However, the Dalits claim that Goswami was a bystander and that the Jats shot at one of the Dalit men but the bullet hit Goswami by mistake. They argue that in the unequal social order of the village, Dalits do not, and cannot own firearms. And if they did, why are there no casualties among the Jat attackers? The police registered charges of murder against many Dalit men.

But the local Dalit community was not cowed down. Organisations from across Rajasthan rose in solidarity with them. After a long struggle, the case was transferred to the Central Bureau of Investigation, which absolved the Dalit victims from any criminal charges. However, they refused to acknowledge the role of the police in facilitating the massacre. The upper caste villagers are united in boycotting the Dalit families, and therefore they have no work. Even some members of their own Dalit caste, other Dalits and Muslims of the village, are wary in supporting them. But we found their spirit unbroken, unwilling to be cowed down by caste hatred and violence. It was very brave of them to invite the Karwan to their village and to speak of what they had suffered in a public meeting. Even women spoke out fiercely about their suffering.

Violence against women

In the evening, in Kekri village of Bhilwada, we encountered a very different kind of hate-driven violence. This was the unspeakably cruel killing of a woman accused of being a witch or daayan. It all started when the woman’s drunkard husband died. Even as the family was mourning his death, his elder brother also died. During the prayers after their ashes had been immersed, the woman’s husband’s 25-year-old niece and another relative of the same age went into a trance, saying that they were possessed by the deity Bheruji.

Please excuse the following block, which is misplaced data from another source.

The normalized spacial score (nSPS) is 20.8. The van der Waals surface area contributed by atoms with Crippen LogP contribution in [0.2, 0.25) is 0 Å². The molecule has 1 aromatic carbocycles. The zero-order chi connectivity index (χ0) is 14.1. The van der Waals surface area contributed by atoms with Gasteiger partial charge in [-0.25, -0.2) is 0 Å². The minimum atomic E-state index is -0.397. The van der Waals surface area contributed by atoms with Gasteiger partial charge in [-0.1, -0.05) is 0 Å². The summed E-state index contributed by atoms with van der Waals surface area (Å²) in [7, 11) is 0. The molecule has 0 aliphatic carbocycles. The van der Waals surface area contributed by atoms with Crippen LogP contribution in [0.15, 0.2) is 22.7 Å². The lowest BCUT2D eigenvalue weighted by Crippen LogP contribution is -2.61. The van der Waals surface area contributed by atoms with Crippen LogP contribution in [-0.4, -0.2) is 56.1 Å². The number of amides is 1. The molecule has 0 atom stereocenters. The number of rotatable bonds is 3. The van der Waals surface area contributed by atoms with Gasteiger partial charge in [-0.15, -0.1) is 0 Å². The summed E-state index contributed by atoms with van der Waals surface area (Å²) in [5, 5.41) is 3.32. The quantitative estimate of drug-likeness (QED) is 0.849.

In this trance, they said that the widowed woman was a witch. To exorcise her, they demanded that she be forced to eat human excreta, hot embers be placed on her feet, palms and eyes, and she should be stripped and forced to run outside the house. Even as the woman screamed in pain, members of the family held her down and subjected her to all these tortures. Her face was pushed into a tray of burning embers. Her terrified teenaged son could not bear to see his mother naked, and locked himself in a room. No neighbour intervened. The woman died the next night.

The villagers hurriedly cremated her early the next morning before the police could be informed. The village panchayat met and imposed a small fine of Rs 2,500 on her killers, and asked them to take a bath at the Pushkar lake, which Hindus consider to be sacred. It then closed the matter. The matter would have rested except for the intervention of a courageous relative. After he learned of the horrific murder, he braved the anger and ostracism of the family and complained to the police. They sat on the complaint for five days, but after a local agitation by some women’s groups, they finally registered a murder case 10 days later. The woman’s killers are behind bars today, but unrepentant.

We spoke to her teenaged son who told us about how his mother was killed. He was clearly still intensely traumatised.

We were reminded that the targets of hate violence today are not just religious minorities and Dalits. They also include women, especially single and low-caste women. The incredible cruelty in the way she was killed – by irrationalism and misogyny – left us all shaken.

This is the eighth article in a series on Karwan e Mohabbat, a civil society initiative to reach out to the victims of communal, caste and gender violence across India.